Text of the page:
The brightest star

Basic RGB Illustration: Job P.K.

VIKRAM SARABHAI, HIS wife, Mrinalini, and children, Kartikeya and Mallika, were once driving on a mud track on the riverbed of the dry Ganga. They spotted a heavily laden cart pulled by two oxen coming from the opposite direction. There were only a few spots on the track wide enough for two vehicles. Sarabhai stopped his car at one of those spots and waited for the cart to pass. It took a long while, but he waited patiently.

Though from a wealthy family of industrialists, Sarabhai was rooted, approachable and empathetic.

Sarabhai had been like that; always thinking about how others could benefit from what he did. “My father’s greatest legacy was to dream and achieve for this country and the people, to dream that technology can and must find solutions for the underprivileged people and that is the purpose of science and technology, management and communications,” said Mallika, a renowned classical dancer.

Kartikeya, an environmental educator, said Sarabhai always saw things from the country’s perspective. The idea was not to imitate but to see how we could leapfrog into the state of development that is suitable to us, he said. The institutions on the long list of those Sarabhai helped found—some 35 of them, including the Indian Space Research Organisation and IIM Ahmedabad—still adhere to the philosophy.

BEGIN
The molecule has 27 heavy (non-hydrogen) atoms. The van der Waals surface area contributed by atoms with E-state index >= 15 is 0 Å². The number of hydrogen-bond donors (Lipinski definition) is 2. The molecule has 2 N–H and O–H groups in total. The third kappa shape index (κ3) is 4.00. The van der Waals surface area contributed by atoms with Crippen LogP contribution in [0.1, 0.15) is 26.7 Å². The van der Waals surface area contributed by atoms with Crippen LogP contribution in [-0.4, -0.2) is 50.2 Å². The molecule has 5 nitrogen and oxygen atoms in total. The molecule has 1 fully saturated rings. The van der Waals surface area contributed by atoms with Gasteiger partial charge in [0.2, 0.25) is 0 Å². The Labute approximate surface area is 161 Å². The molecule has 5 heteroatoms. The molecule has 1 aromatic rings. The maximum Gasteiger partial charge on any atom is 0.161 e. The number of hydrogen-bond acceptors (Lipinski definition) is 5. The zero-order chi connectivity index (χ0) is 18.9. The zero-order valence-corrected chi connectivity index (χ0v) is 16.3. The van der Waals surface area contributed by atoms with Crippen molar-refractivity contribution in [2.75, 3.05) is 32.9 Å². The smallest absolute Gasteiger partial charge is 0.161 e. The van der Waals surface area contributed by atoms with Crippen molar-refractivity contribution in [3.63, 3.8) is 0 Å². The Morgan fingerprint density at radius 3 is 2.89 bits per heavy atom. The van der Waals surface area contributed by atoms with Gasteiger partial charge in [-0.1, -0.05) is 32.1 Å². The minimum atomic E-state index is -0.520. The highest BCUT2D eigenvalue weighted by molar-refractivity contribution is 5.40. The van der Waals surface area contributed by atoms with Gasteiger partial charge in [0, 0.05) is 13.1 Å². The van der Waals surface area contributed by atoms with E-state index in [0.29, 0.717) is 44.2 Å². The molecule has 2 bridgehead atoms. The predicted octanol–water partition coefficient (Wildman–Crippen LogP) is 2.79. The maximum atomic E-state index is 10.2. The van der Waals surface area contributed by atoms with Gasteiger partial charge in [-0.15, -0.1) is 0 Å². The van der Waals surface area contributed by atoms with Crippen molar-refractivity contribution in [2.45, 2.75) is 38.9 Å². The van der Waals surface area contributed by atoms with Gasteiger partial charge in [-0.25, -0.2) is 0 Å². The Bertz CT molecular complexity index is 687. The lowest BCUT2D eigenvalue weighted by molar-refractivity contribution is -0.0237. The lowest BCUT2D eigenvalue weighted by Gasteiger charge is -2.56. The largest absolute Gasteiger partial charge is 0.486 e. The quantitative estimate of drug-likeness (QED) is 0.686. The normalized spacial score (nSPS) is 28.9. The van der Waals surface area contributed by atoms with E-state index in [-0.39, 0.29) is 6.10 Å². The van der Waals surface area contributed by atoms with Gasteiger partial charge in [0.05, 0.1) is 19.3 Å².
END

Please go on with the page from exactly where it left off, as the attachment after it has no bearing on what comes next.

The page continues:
ISRO, for instance, is not just about space missions. “The best of atlases on wetland problems in India for every state or to know the increasing and decreasing forest cover have been made by ISRO,” said Kartikeya.

Though from a wealthy family of industrialists, Sarabhai was rooted, approachable and empathetic. There was a story often narrated by A.P.J. Abdul Kalam about how the premises of a church was sought in Thumba, near Thiruvananthapuram, for the country’s first rocket launching station. “Thumba was a village of fishermen and when the Kerala government asked them to vacate the place in 24 hours, there was huge resentment,” said Padmanabh Joshi, a researcher who worked closely with Sarabhai. “When Sarabhai came to know about it, he told the government that he would handle the situation. He went and met the bishop. The latter promised to talk to the villagers the next day when they come for prayers and requested Sarabhai also to come. When the bishop explained the situation to the fishermen, they agreed.” The Thumba Equatorial Rocket Launching Station was established in November 1963.

In the early days of his career, Sarabhai used to design stages for Mrinalini’s performances and would spend hours arranging lights. He did it with the same zeal as he did his research. Science, without doubt, was Sarabhai’s passion. No matter how busy he got, he never lost touch with basic science and the needs of the nation.